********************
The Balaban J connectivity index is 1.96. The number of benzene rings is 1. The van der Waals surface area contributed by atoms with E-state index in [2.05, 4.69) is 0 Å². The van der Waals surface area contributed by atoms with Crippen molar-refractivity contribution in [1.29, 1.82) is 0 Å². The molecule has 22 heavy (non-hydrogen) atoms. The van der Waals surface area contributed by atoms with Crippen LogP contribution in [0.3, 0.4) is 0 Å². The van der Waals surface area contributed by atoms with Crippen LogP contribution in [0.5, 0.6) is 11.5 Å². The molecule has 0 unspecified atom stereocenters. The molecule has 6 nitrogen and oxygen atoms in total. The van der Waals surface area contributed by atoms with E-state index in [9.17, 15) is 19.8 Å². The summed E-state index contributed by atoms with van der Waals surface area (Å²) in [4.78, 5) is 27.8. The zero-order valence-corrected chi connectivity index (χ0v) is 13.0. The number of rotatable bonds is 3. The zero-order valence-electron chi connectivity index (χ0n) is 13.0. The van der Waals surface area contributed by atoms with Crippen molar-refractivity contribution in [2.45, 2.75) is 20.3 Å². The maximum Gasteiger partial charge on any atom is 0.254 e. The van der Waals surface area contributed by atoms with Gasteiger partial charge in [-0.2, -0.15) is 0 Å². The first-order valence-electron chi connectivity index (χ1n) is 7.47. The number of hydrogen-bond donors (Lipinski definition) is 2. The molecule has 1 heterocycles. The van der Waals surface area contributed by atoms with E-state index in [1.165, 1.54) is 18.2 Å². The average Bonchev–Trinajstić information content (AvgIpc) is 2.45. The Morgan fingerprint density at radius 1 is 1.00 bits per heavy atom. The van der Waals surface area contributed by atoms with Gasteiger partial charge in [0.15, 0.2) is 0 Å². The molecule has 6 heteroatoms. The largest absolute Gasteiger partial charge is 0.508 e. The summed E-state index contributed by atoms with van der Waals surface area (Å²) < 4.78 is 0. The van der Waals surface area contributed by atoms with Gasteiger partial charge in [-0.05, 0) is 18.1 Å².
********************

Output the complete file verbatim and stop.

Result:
The Balaban J connectivity index is 1.96. The number of benzene rings is 1. The van der Waals surface area contributed by atoms with E-state index in [2.05, 4.69) is 0 Å². The van der Waals surface area contributed by atoms with Crippen molar-refractivity contribution in [1.29, 1.82) is 0 Å². The molecule has 22 heavy (non-hydrogen) atoms. The van der Waals surface area contributed by atoms with Crippen LogP contribution in [0.3, 0.4) is 0 Å². The van der Waals surface area contributed by atoms with Crippen LogP contribution in [0.5, 0.6) is 11.5 Å². The molecule has 0 unspecified atom stereocenters. The molecule has 6 nitrogen and oxygen atoms in total. The van der Waals surface area contributed by atoms with E-state index in [9.17, 15) is 19.8 Å². The summed E-state index contributed by atoms with van der Waals surface area (Å²) in [4.78, 5) is 27.8. The zero-order valence-corrected chi connectivity index (χ0v) is 13.0. The number of rotatable bonds is 3. The zero-order valence-electron chi connectivity index (χ0n) is 13.0. The van der Waals surface area contributed by atoms with Crippen molar-refractivity contribution in [2.45, 2.75) is 20.3 Å². The maximum Gasteiger partial charge on any atom is 0.254 e. The van der Waals surface area contributed by atoms with Gasteiger partial charge in [-0.2, -0.15) is 0 Å². The first-order valence-electron chi connectivity index (χ1n) is 7.47. The number of hydrogen-bond donors (Lipinski definition) is 2. The molecule has 1 heterocycles. The van der Waals surface area contributed by atoms with E-state index in [1.165, 1.54) is 18.2 Å². The average Bonchev–Trinajstić information content (AvgIpc) is 2.45. The Morgan fingerprint density at radius 1 is 1.00 bits per heavy atom. The van der Waals surface area contributed by atoms with Gasteiger partial charge in [0.15, 0.2) is 0 Å². The molecule has 6 heteroatoms. The largest absolute Gasteiger partial charge is 0.508 e. The summed E-state index contributed by atoms with van der Waals surface area (Å²) < 4.78 is 0. The van der Waals surface area contributed by atoms with Gasteiger partial charge in [-0.05, 0) is 18.1 Å².